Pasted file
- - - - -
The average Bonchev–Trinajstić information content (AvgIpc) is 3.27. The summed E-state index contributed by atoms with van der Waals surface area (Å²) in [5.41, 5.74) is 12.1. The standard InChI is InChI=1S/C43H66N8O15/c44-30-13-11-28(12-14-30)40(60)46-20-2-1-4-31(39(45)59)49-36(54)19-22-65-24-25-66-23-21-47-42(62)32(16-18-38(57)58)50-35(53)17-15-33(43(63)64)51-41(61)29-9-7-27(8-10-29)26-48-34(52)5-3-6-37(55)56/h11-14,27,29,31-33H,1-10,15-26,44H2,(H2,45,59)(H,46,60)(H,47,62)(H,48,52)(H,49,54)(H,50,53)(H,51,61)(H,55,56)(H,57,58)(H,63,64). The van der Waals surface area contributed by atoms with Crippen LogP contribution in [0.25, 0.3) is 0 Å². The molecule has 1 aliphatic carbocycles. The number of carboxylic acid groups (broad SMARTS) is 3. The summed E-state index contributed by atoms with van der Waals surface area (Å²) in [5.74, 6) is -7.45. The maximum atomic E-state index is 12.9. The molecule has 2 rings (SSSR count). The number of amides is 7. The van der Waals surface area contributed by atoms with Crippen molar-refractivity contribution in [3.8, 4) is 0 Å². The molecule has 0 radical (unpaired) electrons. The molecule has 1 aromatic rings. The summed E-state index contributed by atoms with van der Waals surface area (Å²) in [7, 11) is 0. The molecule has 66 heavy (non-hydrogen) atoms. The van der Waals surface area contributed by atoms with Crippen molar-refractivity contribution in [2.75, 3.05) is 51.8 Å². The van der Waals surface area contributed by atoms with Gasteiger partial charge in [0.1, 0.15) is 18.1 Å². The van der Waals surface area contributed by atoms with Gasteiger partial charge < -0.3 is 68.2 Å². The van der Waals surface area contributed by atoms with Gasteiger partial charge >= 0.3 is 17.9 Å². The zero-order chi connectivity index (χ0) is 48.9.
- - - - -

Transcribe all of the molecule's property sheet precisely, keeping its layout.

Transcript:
The average Bonchev–Trinajstić information content (AvgIpc) is 3.27. The summed E-state index contributed by atoms with van der Waals surface area (Å²) in [5.41, 5.74) is 12.1. The standard InChI is InChI=1S/C43H66N8O15/c44-30-13-11-28(12-14-30)40(60)46-20-2-1-4-31(39(45)59)49-36(54)19-22-65-24-25-66-23-21-47-42(62)32(16-18-38(57)58)50-35(53)17-15-33(43(63)64)51-41(61)29-9-7-27(8-10-29)26-48-34(52)5-3-6-37(55)56/h11-14,27,29,31-33H,1-10,15-26,44H2,(H2,45,59)(H,46,60)(H,47,62)(H,48,52)(H,49,54)(H,50,53)(H,51,61)(H,55,56)(H,57,58)(H,63,64). The van der Waals surface area contributed by atoms with Crippen LogP contribution in [0.25, 0.3) is 0 Å². The molecule has 1 aliphatic carbocycles. The number of carboxylic acid groups (broad SMARTS) is 3. The summed E-state index contributed by atoms with van der Waals surface area (Å²) in [5.74, 6) is -7.45. The maximum atomic E-state index is 12.9. The molecule has 2 rings (SSSR count). The number of amides is 7. The van der Waals surface area contributed by atoms with Crippen molar-refractivity contribution in [3.8, 4) is 0 Å². The molecule has 0 radical (unpaired) electrons. The molecule has 1 aromatic rings. The summed E-state index contributed by atoms with van der Waals surface area (Å²) in [7, 11) is 0. The molecule has 66 heavy (non-hydrogen) atoms. The van der Waals surface area contributed by atoms with Crippen molar-refractivity contribution in [2.75, 3.05) is 51.8 Å². The van der Waals surface area contributed by atoms with Gasteiger partial charge in [0.1, 0.15) is 18.1 Å². The van der Waals surface area contributed by atoms with Gasteiger partial charge < -0.3 is 68.2 Å². The van der Waals surface area contributed by atoms with Gasteiger partial charge >= 0.3 is 17.9 Å². The zero-order chi connectivity index (χ0) is 48.9.